In 2014, Brad stone published ‘The Everything Store: Jeff Bezos and the Age of Amazon,’ chronicling Amazon’s journey from its inception until the year of publishing.
In 2021, Brad Stone released another book, Amazon Unbound: Jeff Bezos and the Invention of a Global Empire, chronicling Amazon’s growth from 2014 to 2021.
Both books are essential reading for those who want to make sense of Amazon’s all-encompassing and, at times, perplexing business.
I read ‘The Everything Store,’ Stone’s first book on Amazon, and made a book summary in Dec 2020. So, when Stone released ‘Amazon Unbound’ in May 2021, I decided to read it to make better sense of Amazon and while I was at it, I made some notes.
In my summary below, I’ve selected company initiatives and incidents from the book that had a significant impact on Amazon as the sub-titles, and then included a brief explanation of each of them.
I’ve structured the notes such that it should help both kinds of people — those looking to skip reading the full book but getting an understanding of its content and people who’ve read it but want to revisit the content.
‘Amazon Unbound: Jeff Bezos and the Invention of a Global Empire’ Book Summary
The Failure of the Fire Phone
A few years before, Apple, Google, and Samsung had staked out large positions in the dawning smartphone market but had left the impression that terrain might remain for innovative newcomers. Typically, Jeff Bezos was not about to cede a critical strategic position in the unfolding digital terrain to other companies, especially when he believed the ground was still fertile for innovative approaches.
On June 18, 2014, Bezos unveiled the Fire Phone at a Seattle event space called Fremont Studios, where he attempted to summon some of the charismatic magic of the late Steve Jobs and waxed enthusiastic about the device’s 3D display and gesture tracking.
Reviews of the phone were scathing. The smartphone market had shifted and matured during the painful four years that the Fire Phone was in development, and what had started as an attempt at creating a novel product now seemed strangely out of touch with customer expectations. Because it did not run Google’s authorized version of Android, it did not have popular apps such as Gmail and YouTube. While it was cheaper than the forthcoming iPhone 6, it was more expensive than the multitude of low-cost, no-frills handsets made by Asian manufacturers, which were heavily subsidized at the time by the wireless carriers in exchange for two-year contracts.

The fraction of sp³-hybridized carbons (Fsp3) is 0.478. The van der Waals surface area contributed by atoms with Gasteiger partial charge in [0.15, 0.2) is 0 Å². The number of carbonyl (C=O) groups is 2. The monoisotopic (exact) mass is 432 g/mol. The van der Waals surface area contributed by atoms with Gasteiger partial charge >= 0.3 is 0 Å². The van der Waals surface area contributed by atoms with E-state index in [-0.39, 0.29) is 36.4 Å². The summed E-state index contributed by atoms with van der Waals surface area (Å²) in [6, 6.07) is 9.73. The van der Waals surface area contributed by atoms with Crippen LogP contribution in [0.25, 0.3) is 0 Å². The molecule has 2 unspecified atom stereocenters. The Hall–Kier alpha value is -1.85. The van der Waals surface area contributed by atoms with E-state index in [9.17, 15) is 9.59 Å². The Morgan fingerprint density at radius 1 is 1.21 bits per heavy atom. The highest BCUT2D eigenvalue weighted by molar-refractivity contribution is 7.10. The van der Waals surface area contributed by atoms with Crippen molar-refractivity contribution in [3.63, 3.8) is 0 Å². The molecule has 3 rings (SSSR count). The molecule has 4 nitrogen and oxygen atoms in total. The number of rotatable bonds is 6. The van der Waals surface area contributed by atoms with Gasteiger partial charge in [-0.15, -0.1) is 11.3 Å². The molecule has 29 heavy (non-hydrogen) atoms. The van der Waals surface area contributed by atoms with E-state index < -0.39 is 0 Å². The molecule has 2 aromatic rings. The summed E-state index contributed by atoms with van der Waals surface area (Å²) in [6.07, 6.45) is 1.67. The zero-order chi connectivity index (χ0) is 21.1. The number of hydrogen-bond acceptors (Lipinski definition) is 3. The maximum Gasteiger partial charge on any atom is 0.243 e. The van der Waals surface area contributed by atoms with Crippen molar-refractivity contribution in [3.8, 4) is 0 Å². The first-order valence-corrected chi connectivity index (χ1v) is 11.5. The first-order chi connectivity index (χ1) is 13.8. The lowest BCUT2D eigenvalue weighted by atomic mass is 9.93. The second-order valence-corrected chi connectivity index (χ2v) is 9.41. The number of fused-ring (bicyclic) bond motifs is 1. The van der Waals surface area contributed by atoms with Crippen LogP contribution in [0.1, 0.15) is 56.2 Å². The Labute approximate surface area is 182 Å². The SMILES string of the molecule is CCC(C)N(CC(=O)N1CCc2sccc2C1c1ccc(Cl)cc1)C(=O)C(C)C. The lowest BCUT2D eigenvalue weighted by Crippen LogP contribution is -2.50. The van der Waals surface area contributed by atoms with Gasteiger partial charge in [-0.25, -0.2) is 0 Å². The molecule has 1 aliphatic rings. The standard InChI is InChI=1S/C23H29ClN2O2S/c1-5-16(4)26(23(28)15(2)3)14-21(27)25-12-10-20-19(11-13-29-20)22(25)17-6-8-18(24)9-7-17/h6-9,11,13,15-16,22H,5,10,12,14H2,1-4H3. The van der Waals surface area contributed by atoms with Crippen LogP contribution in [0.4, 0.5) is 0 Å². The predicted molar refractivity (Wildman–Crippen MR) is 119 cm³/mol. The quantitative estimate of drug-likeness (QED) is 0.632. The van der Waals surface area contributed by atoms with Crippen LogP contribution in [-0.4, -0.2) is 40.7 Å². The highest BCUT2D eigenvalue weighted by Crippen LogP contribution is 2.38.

In October, the company wrote down $170 million in inventory and canceled the project, acknowledging one of its most expensive failures.
Launch Of Amazon Echo
The introduction of the Amazon Echo on November 6, 2014, was molded by the failure of the Fire Phone only months before it. There was no press conference or visionary speech. The team announced the Echo with a press release and two-minute explanatory video on YouTube that showed a family cheerfully talking to Alexa.
Then they asked customers to join a waiting list to buy an Echo and reviewed the list carefully, considering factors like whether applicants were users of Amazon Music and owned a Kindle. Recognizing that it was an untested market, they also ordered an initial batch of only eighty thousand devices, compared to a preliminary order of more than three hundred thousand Fire Phones, and distributed them gradually over the next few months.
After the Echo shipped, the team could see when the devices were turned on and that people were actually using them. Bezos’s intuition had been right: there was something vaguely magical in summoning a computer in your home without touching the glass of a smartphone, something valuable in having a responsive speaker that could play music, respond to practical requests (“how many cups are there in a quart?”), and even banter with playful ones (“Alexa, are you married?”).
Over the course of the 2015 holiday season, Amazon sold a million Echo devices. At the end of 2016, after eight million U.S. households had purchased an Echo or Echo Dot, device exec Dave Limp announced internally that Amazon had become the top-selling speaker company in the world. By 2019, Amazon had sold more than 100 million Echo devices. In the span of a decade, a product spawned by Bezos’s love of science fiction and infatuation with invention had become a universally recognized product whose miscues and challenges to conventional notions of privacy were widely covered by the media.